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CIP Establishing the Coaching Agreement

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>> Hello there. In this lecture, you'll learn how to establish the coaching agreement and what should be included. If you have any questions, be sure to write them down so you can ask them on the next group call and receive live mentoring and support. Okay, so let's talk about the coaching agreement. This can be defined as a mutual understanding with the client about what the coaching process will be. The coaching agreement is something you'll need to establish with every client you work with. This should be done before you start working together. The coaching agreement outlines five main factors of the coach-client relationship. What is required in a specific coaching interaction between the coach and client, the unique responsibilities of both the coach and client, the guidelines and specific parameters of the coaching relationship, what is appropriate in the relationship and what is not, as well as what is and is not being offered in the program. This is a lot of ground to cover. So how do you accomplish this? While the easiest way to capture all of this is in a document like a client agreement or a contract that outlines the terms of your coaching, you'll still need to have a conversation with each client to make sure they understand what it is they're signing. Assuming that they've read all the fine print and have interpreted it correctly is not sufficient. Plus, coaching is a partnership. And as such, you want to co-create this agreement with your client so that they feel valued and honored in the process. This is very different than handing someone a contract to sign. The National Board for Health and Wellness Coaching, the NBHWC, and the International Coach Federation, the ICF, recommend that you start out by asking the client a few questions. This in itself will introduce the client the uniqueness of coaching, particularly that they will be providing their best ideas and solutions. As a coach, you'll want to ask questions like, "What do you know about coaching? Have you ever experienced coaching before? What was it like? And what are you hoping to achieve by working with a Health Coach?" You'll learn a lot by the answers to these questions. This opens up the floor for your client to share what he or she thinks coaching is and what they're expecting to experience. You'll get a glimpse into whether they're familiar and experienced with the process, in which case you can confirm or adjust their expectations. Or they may have no idea what to expect and will look to you to describe what the experience is like. For these instances where a client is new to coaching, it's helpful to prepare an elevator speech about coaching. Now this is a way of summarizing the main points of what coaching is and isn't in a powerful sentence or two. Your points should align with professional definitions of coaching. This isn't about making up what coaching means to you. But it's a way of highlighting your key processes and a few words that feel natural to you and really represent the work that you do as a coach. I have several of these elevator speeches. When putting one together, it can be helpful to make a T chart of what stands out to you the most about what coaching is and isn't and then string that together into a short narrative that resonates right for you. Generally, I like to make the point that coaching is a supportive alliance. It's not therapy, and it's not just like a talk with your best friend. It's important for me to let clients or prospective clients know upfront that coaching is a thought-provoking and creative process that inspires people to really maximize their personal and professional potential. Here's another favorite elevator speech. "Coaching is not therapy. It is not consulting, advising, mentoring, nor teaching. As your coach, my intention is to facilitate a process of discovery for you where insights are seen and your inherent strengths and values are identified and enhanced. This perpetuates the growth and change you would like to see in your life. In short, my purpose is to fan the flames of change in your life to help you improve health and well-being." This example clearly explains what coaching is and isn't and the process and roles that the client should expect. Now think about what your elevator speech about coaching might sound like. We'll be asking you to share yours when we connect live this week, so we want to get you inspired to create your own quick definition. To help you, let's take a look at some official definitions of health coaching. The NBHWC states, "Health and wellness coaches partner with clients seeking self-directed, lasting changes aligned with their values, which promote health and wellness and, thereby, enhance well-being. In the course of their work, health and wellness coaches display unconditional positive regard for their clients and a belief in their capacity for change and honor that each client is an expert on his or her life, while ensuring that all interactions are respectful and nonjudgmental." That was a long one. Here's a more concise definition put out by the International Coaching Federation or ICF. "Coaching is partnering with clients in a thought-provoking and creative process that inspires them to maximize their personal and professional potential." Which one do you like better? Keeping these two definitions and the two examples of coaching elevator speeches in mind, pause here and jot down some of your own ideas on what your elevator speech might sound like. Don't worry about it being perfect now. The goal is to get your thoughts down on paper and then take some time this week to refine it. Great! All right, let's go back to this five factors of the coaching agreement and unpack them a bit. First, what is required in the specific coaching interaction between the coach and the client? There are requirements to consider that are more on the surface level like, "What is your attendance and cancellation policy? Will there be homework and what are you required to do for them? Are there any commitments you stand by, such as a courtesy reminder the day before an appointment or a follow-up email with session notes?" Take some time to define the requirements for yourself and your clients in your coaching program. There are also deeper, more experiential requirements. For example, you'll want to let all clients know that coaching will often require them to take a realistic look at the barriers and self-imposed limitations they're up against when going after something they want, especially if they failed in the past. Now this will undoubtedly push their buttons, they should expect this to happen. The coach's job is to try to stretch them a bit outside of their comfort zone to overcome some of these self-limiting beliefs and outdated notions and assumptions. It's also important that your clients communicate with you about the process. A client should be able to freely and comfortably give feedback to his or her coach. A good coach depends on that feedback to improve the experience from session to session. So you want to let your clients know that it's okay to tell you if they feel like they're being pushed too far or if the pace is too fast. They also need to let you know if your style is too confrontational or just the opposite, not in your face enough, and what they would prefer. Having the right fit is important. It's important to have these conversations early on because not every client is a fit for every coach. Just as you have certain friends you get along better with, there will be certain clients you just happen to click with, and things are much smoother. It's not realistic to think you can be a great match for every client you connect with, but you can grow in your coaching skills, learn to be flexible with your style of coaching, and adapt to the client's pace, language, energy, and degree of openness. Next, both the coach and the client have unique roles and responsibilities. For starters, the coach has the responsibility to always maintain a professional code of ethics and stay within his or her scope of practice. This entails being honest and supportive from day one. And this includes taking responsibility for broaching the discussion about what is appropriate in the relationship and what is not. This can feel uncomfortable for some coaches as they feel like they're being confrontational. It can feel awkward at first, but it's super important. Defining roles and responsibilities is critical for setting up expectations. The coach is primarily a guide and a source of support. And the client is the one who holds the true answers and the one who takes action. Some clients have unrealistic expectations about what coaching is or what they'll get out of the process. These are the clients who expect you to do the work for them or show up and say, "Just give me a meal plan." They think they'll be spoon-fed information about what to eat, how to exercise, and how to reduce stress. Now that's not to say that you can't touch on those specifics in your work together, but it's more than talking about smoothies and nutrients and the importance of exercise. Coaching is different from health education, and we can't stress that enough. The entire premise of coaching is that adults rarely follow through with all the good advice and information they receive when it comes to the hard work of improving health habits. That's why they're seeing a coach. They've come to the conclusion that they need help to go about achieving their desired goals. What they've been doing has failed them. So it's your responsibility from day one to let the client know that leading the way, doing the work, and achieving the results is their responsibility. This will save you both a lot of aggravation in the long run. An analogy that I like to use with my clients to drive the point home is this, I say, "Imagine you hired a personal trainer at the gym to help you get in shape. When you get tired, would you ask them to trade places and run on the treadmill for you so you could go across the street for a cup of coffee?" So when it comes to client responsibilities, let them know that they're expected to honestly report what's on their mind. Their goals, challenges, limitations, obstacles, and strengths. Clients should share their goals fully and really express what matters. It's difficult to coach people who are reluctant to express themselves or share anything related to their goals. Explain to them that the more they share, the more you can support them. Also, clients need to keep appointments. They need to be honest too. Sometimes life gets in the way, but they have a responsibility to be courteous to you and to show up for their appointments and commitments and to let you know why or when they can't. Next, establishing the coaching agreement also requires spelling out all of the specific parameters of your work together. This is all about the logistics of your coaching arrangement and easy to be understood and agreed upon before coaching begins. Now these are considerations like, "When and how will you meet? How long are the sessions? How many sessions? What is the cost of your program and what is your fee schedule? By this I mean will you collect payment upfront or every two three or six coaching sessions? May others be present during a coaching session such as a family member or significant other? What else is in the agreement?" The more the client understands the specific parameters of your coaching relationship, the smoother the process and the more successful the outcome will be. Next, let's talk about what to consider in terms of what is and isn't appropriate in the relationship. Beyond the obvious things like appropriate personal conduct, it's important to explain to clients what is acceptable within the safe space that is your coaching relationship. You may want to let clients know that it's okay to cry or to say whatever is on their mind without fear of feeling judged. In summary, this factor is about defining boundaries. And finally, you'll want to define what is and isn't offered in your program. This will also help you to create boundaries for yourself while keeping client expectations in check. For example, do you provide email support in between sessions? Do you provide resources and handouts? Are there add-ons to your program like a private Facebook group, a pantry makeover, or a tour of the grocery store? This is also a great opportunity to further define your scope of practice to create realistic expectations. For example, if you're not also a certified nutrition professional, you'll want to stay away from making meal plans for clients. And if you're not a personal trainer, it's outside of your lane to assign clients exercise routines. So if that's the case, you'll want to let your clients to know that you're not going to be supplying them with meal plans and workout regimens so they know what to expect. We encourage you to make a list of what you do offer as well as some things that you don't offer but clients may mistakenly want from a Health Coach. That way, you'll be prepared for these conversations. It's better to take the initiative to spell out exactly what you do and don't offer than to risk signing a client who ends up being disappointed and leaves feeling ripped off or misinformed. So to recap what you learned in this lecture, the coaching agreement is an understanding between the coach and the client about what exactly is required in that specific coaching interaction, the unique responsibilities of both the coach and client, the guidelines and parameters of the coaching relationship, what is and is not appropriate, and what is and is not offered in the program. The coaching agreement should be established before your coaching program with a client begins and discussed explicitly so your clients can ask questions and develop appropriate expectations and boundaries from the start. You can put all of this in writing in a letter or agreement for your clients to read over and then go through it with them section by section to discuss. We discussed the considerations to include in your coaching agreement and got you started thinking about your own personal elevator speech to describe what coaching is so you always have a concise summary on hand. We'll be discussing the coaching agreement further on one of your live calls this week. If you have any questions, we'll open up the line for you to ask them there. You can also ask your questions on the course Facebook group page. Thanks for tuning in and bye for now.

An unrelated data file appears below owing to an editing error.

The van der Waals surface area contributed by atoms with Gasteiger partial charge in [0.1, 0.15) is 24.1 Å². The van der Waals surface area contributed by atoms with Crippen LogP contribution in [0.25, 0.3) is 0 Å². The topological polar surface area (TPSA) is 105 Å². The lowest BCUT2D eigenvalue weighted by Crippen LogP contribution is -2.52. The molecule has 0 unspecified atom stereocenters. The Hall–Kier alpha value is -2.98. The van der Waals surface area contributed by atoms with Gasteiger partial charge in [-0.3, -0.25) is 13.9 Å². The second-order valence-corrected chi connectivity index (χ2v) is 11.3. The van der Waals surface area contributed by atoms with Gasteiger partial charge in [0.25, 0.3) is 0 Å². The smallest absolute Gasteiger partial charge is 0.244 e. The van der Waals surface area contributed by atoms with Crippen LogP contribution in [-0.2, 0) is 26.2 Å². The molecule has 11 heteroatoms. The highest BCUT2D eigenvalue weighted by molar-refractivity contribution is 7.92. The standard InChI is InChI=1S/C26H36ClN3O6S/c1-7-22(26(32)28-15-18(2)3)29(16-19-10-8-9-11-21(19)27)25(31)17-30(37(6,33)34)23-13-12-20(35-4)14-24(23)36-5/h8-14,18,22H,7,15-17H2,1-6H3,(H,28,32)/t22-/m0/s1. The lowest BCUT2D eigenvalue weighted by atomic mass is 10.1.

Video Details

Duration: 15 minutes and 38 seconds
Country: United States
Language: English
License: Dotsub - Standard License
Genre: None
Views: 5
Posted by: ninaz on Aug 28, 2019

CIP Establishing the Coaching Agreement